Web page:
What is the current product and brand portfolio under Parag? Which contribute maximum to revenues?
Parag started as a milk company. Ghee was the first product that we went into the consumer segment with. Our real transition into consumer goods started in 2009 and we have evolved greatly.
The portfolio today is broadly divided into liquid milk which contributes around 20 per cent to our topline. We supply milk in key cities of Maharashtra and South India. The next big category is cheese that contributes 25 to 30 per cent to revenues. The third segment is SMP ( skimmed milk powders) that accounts for 20 per cent. The fourth category is the new product lines (UHT and tetrapak), which account for seven to eight per cent of revenue. Lastly, we have a ‘Fresh’ division comprising of dahi (curd), yogurt, paneer (cottage cheese), which accounts for 15 to 18 per cent.
We primarily have two brands - Gowardhan and Go. If I was to give a personality to the two brands, I would say Gowardhan is a traditional Indian housewife brand. The products are actually ingredients that go into preparations in the kitchen. Gowardhan is our parent brand that has been in existence for 18 years, while Go was incepted in 2008. Go is a young, dynamic brand. It is targeted towards youthful, young, urban consumers. These are the two brands that are known to consumers pan-India. There is ‘Pride of Cows’ which is more specific to Pune and Mumbai, and is a farm-to-home business model. And last year, we launched Topp Up (RTD flavoured milk beverages) in select markets.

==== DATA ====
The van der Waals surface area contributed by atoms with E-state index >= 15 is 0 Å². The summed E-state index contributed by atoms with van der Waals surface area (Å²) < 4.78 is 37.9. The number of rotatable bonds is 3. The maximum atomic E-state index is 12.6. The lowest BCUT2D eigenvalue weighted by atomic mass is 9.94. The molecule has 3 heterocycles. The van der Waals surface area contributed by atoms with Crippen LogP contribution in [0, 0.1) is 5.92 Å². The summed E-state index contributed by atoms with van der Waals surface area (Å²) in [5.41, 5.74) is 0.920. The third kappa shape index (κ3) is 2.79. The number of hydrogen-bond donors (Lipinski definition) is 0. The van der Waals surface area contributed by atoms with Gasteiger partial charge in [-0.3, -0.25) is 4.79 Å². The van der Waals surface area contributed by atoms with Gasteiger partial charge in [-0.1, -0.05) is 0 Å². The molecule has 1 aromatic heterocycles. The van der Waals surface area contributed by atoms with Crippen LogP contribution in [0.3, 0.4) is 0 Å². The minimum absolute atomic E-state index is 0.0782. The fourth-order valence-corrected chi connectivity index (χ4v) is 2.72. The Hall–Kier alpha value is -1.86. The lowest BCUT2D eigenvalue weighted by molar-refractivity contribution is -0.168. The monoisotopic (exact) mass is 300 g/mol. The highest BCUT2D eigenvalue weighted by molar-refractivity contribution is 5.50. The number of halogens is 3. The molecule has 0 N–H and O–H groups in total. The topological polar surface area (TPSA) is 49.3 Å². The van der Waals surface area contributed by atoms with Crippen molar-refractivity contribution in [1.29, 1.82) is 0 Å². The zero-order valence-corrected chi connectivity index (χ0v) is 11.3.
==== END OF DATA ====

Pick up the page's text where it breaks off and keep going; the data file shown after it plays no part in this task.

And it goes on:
How are the brands faring?
Both Gowardhan and Go have a strong footing in the consumer’s mind. We have done dipsticks and analysis with consumers and we fare pretty well. If I was to look at the spread of the brands across the country, then Go will be the front-facing growth driver. Bulk of my investments in terms of creating a brand for the organisation will be spent on Go.
Today, Gowardhan will be twice the size of Go in value terms and in terms of revenue - Gowardhan accounts for 70 per cent of the pie.
So will ‘Go Cheese’ be the growth driver for Parag?
We love cheese and it is our stated intent to be called ‘The cheese people’. Having said that, as we move forward, if our mix today is 70-30, then it is going to change where Go will contribute most to the revenues in future. Cheese will remain the growth driver; we have done wonders with cheese. So the focus is going to be more on the umbrella branding on Go.
The new product lines that are currently at seven to eight per cent in the next two years will grow to 20 per cent. They are under the Go brand.
Over the past two years, Parag has been adding more products to its portfolio. Is it because of the growing competition from regional, national and international players?
It comes down to being very category-specific.